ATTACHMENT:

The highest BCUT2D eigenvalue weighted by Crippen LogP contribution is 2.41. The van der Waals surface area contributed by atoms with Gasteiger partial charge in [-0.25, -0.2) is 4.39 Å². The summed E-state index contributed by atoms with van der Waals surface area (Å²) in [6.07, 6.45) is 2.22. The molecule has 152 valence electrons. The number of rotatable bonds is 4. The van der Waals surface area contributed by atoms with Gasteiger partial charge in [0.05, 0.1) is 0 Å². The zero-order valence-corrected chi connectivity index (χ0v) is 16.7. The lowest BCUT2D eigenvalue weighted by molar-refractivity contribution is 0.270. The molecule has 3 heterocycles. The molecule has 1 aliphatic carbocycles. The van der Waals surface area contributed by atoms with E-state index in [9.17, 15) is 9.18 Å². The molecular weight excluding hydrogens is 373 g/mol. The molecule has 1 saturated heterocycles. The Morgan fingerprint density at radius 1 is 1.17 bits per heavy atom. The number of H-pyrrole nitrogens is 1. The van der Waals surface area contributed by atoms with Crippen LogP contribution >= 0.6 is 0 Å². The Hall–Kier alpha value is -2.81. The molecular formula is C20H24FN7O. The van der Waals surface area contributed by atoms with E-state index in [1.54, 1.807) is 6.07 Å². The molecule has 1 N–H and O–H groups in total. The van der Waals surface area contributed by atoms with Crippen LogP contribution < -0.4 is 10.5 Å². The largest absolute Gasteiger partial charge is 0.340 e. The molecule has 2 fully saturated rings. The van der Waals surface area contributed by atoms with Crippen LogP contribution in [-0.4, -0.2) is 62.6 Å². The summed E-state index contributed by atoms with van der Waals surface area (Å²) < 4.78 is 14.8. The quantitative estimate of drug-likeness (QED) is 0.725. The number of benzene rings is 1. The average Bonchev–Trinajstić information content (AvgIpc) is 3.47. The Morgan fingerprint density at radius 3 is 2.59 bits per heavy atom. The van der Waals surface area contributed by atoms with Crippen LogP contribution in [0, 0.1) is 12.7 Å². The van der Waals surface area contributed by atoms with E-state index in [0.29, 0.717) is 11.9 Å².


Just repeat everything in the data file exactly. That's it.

The highest BCUT2D eigenvalue weighted by Crippen LogP contribution is 2.41. The van der Waals surface area contributed by atoms with Gasteiger partial charge in [-0.25, -0.2) is 4.39 Å². The summed E-state index contributed by atoms with van der Waals surface area (Å²) in [6.07, 6.45) is 2.22. The molecule has 152 valence electrons. The number of rotatable bonds is 4. The van der Waals surface area contributed by atoms with Gasteiger partial charge in [0.05, 0.1) is 0 Å². The zero-order valence-corrected chi connectivity index (χ0v) is 16.7. The lowest BCUT2D eigenvalue weighted by molar-refractivity contribution is 0.270. The molecule has 3 heterocycles. The molecule has 1 aliphatic carbocycles. The van der Waals surface area contributed by atoms with E-state index in [9.17, 15) is 9.18 Å². The molecular weight excluding hydrogens is 373 g/mol. The molecule has 1 saturated heterocycles. The Morgan fingerprint density at radius 1 is 1.17 bits per heavy atom. The number of H-pyrrole nitrogens is 1. The van der Waals surface area contributed by atoms with Crippen LogP contribution >= 0.6 is 0 Å². The Hall–Kier alpha value is -2.81. The molecular formula is C20H24FN7O. The van der Waals surface area contributed by atoms with E-state index in [1.54, 1.807) is 6.07 Å². The molecule has 1 N–H and O–H groups in total. The van der Waals surface area contributed by atoms with Crippen LogP contribution < -0.4 is 10.5 Å². The largest absolute Gasteiger partial charge is 0.340 e. The molecule has 2 fully saturated rings. The van der Waals surface area contributed by atoms with Crippen LogP contribution in [-0.4, -0.2) is 62.6 Å². The summed E-state index contributed by atoms with van der Waals surface area (Å²) < 4.78 is 14.8. The quantitative estimate of drug-likeness (QED) is 0.725. The number of benzene rings is 1. The average Bonchev–Trinajstić information content (AvgIpc) is 3.47. The Morgan fingerprint density at radius 3 is 2.59 bits per heavy atom. The van der Waals surface area contributed by atoms with Crippen LogP contribution in [0, 0.1) is 12.7 Å². The van der Waals surface area contributed by atoms with E-state index in [0.29, 0.717) is 11.9 Å².